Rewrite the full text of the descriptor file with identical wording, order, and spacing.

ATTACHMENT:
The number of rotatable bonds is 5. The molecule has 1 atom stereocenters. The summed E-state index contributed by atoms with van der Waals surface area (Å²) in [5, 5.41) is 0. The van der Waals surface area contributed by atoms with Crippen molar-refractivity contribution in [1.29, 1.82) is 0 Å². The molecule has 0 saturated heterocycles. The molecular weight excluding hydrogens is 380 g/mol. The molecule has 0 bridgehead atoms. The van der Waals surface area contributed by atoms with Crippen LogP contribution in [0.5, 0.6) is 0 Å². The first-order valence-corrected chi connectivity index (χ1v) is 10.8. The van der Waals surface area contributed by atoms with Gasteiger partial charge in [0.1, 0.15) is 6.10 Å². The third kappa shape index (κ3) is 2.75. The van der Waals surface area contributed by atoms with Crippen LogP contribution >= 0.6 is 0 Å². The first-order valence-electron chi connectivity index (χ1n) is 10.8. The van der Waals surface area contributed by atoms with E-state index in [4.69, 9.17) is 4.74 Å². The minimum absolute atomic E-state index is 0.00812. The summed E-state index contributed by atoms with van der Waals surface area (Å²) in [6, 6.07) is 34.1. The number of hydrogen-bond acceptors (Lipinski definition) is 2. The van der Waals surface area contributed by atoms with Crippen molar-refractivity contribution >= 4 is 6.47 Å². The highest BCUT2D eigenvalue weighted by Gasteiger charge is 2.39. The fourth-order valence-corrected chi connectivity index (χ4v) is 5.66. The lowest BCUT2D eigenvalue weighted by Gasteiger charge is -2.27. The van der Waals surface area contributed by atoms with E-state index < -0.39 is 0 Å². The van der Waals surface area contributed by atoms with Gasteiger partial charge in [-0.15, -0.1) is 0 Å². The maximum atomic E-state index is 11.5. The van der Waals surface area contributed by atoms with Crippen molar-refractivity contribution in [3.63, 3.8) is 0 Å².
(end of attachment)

The number of rotatable bonds is 5. The molecule has 1 atom stereocenters. The summed E-state index contributed by atoms with van der Waals surface area (Å²) in [5, 5.41) is 0. The van der Waals surface area contributed by atoms with Crippen molar-refractivity contribution in [1.29, 1.82) is 0 Å². The molecule has 0 saturated heterocycles. The molecular weight excluding hydrogens is 380 g/mol. The molecule has 0 bridgehead atoms. The van der Waals surface area contributed by atoms with Crippen LogP contribution in [0.5, 0.6) is 0 Å². The first-order valence-corrected chi connectivity index (χ1v) is 10.8. The van der Waals surface area contributed by atoms with Gasteiger partial charge in [0.1, 0.15) is 6.10 Å². The third kappa shape index (κ3) is 2.75. The van der Waals surface area contributed by atoms with Crippen LogP contribution >= 0.6 is 0 Å². The first-order valence-electron chi connectivity index (χ1n) is 10.8. The van der Waals surface area contributed by atoms with E-state index in [4.69, 9.17) is 4.74 Å². The minimum absolute atomic E-state index is 0.00812. The summed E-state index contributed by atoms with van der Waals surface area (Å²) in [6, 6.07) is 34.1. The number of hydrogen-bond acceptors (Lipinski definition) is 2. The van der Waals surface area contributed by atoms with Crippen molar-refractivity contribution >= 4 is 6.47 Å². The highest BCUT2D eigenvalue weighted by Gasteiger charge is 2.39. The fourth-order valence-corrected chi connectivity index (χ4v) is 5.66. The lowest BCUT2D eigenvalue weighted by Gasteiger charge is -2.27. The van der Waals surface area contributed by atoms with E-state index < -0.39 is 0 Å². The van der Waals surface area contributed by atoms with Gasteiger partial charge in [-0.15, -0.1) is 0 Å². The maximum atomic E-state index is 11.5. The van der Waals surface area contributed by atoms with Crippen molar-refractivity contribution in [3.63, 3.8) is 0 Å².